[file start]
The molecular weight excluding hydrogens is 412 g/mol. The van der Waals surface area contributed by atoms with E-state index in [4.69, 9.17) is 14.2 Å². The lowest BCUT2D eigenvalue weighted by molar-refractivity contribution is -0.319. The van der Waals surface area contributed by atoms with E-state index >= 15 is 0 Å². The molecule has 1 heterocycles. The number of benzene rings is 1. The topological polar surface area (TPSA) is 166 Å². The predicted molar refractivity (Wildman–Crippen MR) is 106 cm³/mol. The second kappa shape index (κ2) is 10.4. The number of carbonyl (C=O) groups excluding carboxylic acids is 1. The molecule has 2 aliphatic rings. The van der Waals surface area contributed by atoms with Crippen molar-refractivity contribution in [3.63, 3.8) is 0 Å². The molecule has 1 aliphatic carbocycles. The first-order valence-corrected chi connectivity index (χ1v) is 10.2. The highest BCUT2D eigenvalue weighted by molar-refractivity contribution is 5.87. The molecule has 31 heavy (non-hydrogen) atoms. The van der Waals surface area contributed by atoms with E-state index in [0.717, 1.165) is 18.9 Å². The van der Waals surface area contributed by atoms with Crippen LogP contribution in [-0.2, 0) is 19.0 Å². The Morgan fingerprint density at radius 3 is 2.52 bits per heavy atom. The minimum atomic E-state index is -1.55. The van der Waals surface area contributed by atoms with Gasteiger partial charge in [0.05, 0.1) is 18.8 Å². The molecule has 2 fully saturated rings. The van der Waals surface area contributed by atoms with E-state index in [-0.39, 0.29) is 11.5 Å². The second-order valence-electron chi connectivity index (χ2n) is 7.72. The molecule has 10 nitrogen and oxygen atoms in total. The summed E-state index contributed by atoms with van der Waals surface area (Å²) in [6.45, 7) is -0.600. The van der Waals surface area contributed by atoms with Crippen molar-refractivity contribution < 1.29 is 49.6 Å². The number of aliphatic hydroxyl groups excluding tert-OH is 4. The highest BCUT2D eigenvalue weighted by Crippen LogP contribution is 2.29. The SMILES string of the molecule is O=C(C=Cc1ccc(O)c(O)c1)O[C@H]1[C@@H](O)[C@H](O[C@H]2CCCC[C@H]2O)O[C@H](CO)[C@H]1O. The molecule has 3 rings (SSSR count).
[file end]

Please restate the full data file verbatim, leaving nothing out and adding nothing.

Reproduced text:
The molecular weight excluding hydrogens is 412 g/mol. The van der Waals surface area contributed by atoms with E-state index in [4.69, 9.17) is 14.2 Å². The lowest BCUT2D eigenvalue weighted by molar-refractivity contribution is -0.319. The van der Waals surface area contributed by atoms with E-state index >= 15 is 0 Å². The molecule has 1 heterocycles. The number of benzene rings is 1. The topological polar surface area (TPSA) is 166 Å². The predicted molar refractivity (Wildman–Crippen MR) is 106 cm³/mol. The second kappa shape index (κ2) is 10.4. The number of carbonyl (C=O) groups excluding carboxylic acids is 1. The molecule has 2 aliphatic rings. The van der Waals surface area contributed by atoms with Crippen molar-refractivity contribution in [3.63, 3.8) is 0 Å². The molecule has 1 aliphatic carbocycles. The first-order valence-corrected chi connectivity index (χ1v) is 10.2. The highest BCUT2D eigenvalue weighted by molar-refractivity contribution is 5.87. The molecule has 31 heavy (non-hydrogen) atoms. The van der Waals surface area contributed by atoms with E-state index in [0.717, 1.165) is 18.9 Å². The van der Waals surface area contributed by atoms with Crippen LogP contribution in [-0.2, 0) is 19.0 Å². The Morgan fingerprint density at radius 3 is 2.52 bits per heavy atom. The minimum atomic E-state index is -1.55. The van der Waals surface area contributed by atoms with Gasteiger partial charge in [0.05, 0.1) is 18.8 Å². The molecule has 2 fully saturated rings. The van der Waals surface area contributed by atoms with E-state index in [-0.39, 0.29) is 11.5 Å². The second-order valence-electron chi connectivity index (χ2n) is 7.72. The molecule has 10 nitrogen and oxygen atoms in total. The summed E-state index contributed by atoms with van der Waals surface area (Å²) in [6.45, 7) is -0.600. The van der Waals surface area contributed by atoms with Crippen molar-refractivity contribution < 1.29 is 49.6 Å². The number of aliphatic hydroxyl groups excluding tert-OH is 4. The highest BCUT2D eigenvalue weighted by Crippen LogP contribution is 2.29. The SMILES string of the molecule is O=C(C=Cc1ccc(O)c(O)c1)O[C@H]1[C@@H](O)[C@H](O[C@H]2CCCC[C@H]2O)O[C@H](CO)[C@H]1O. The molecule has 3 rings (SSSR count).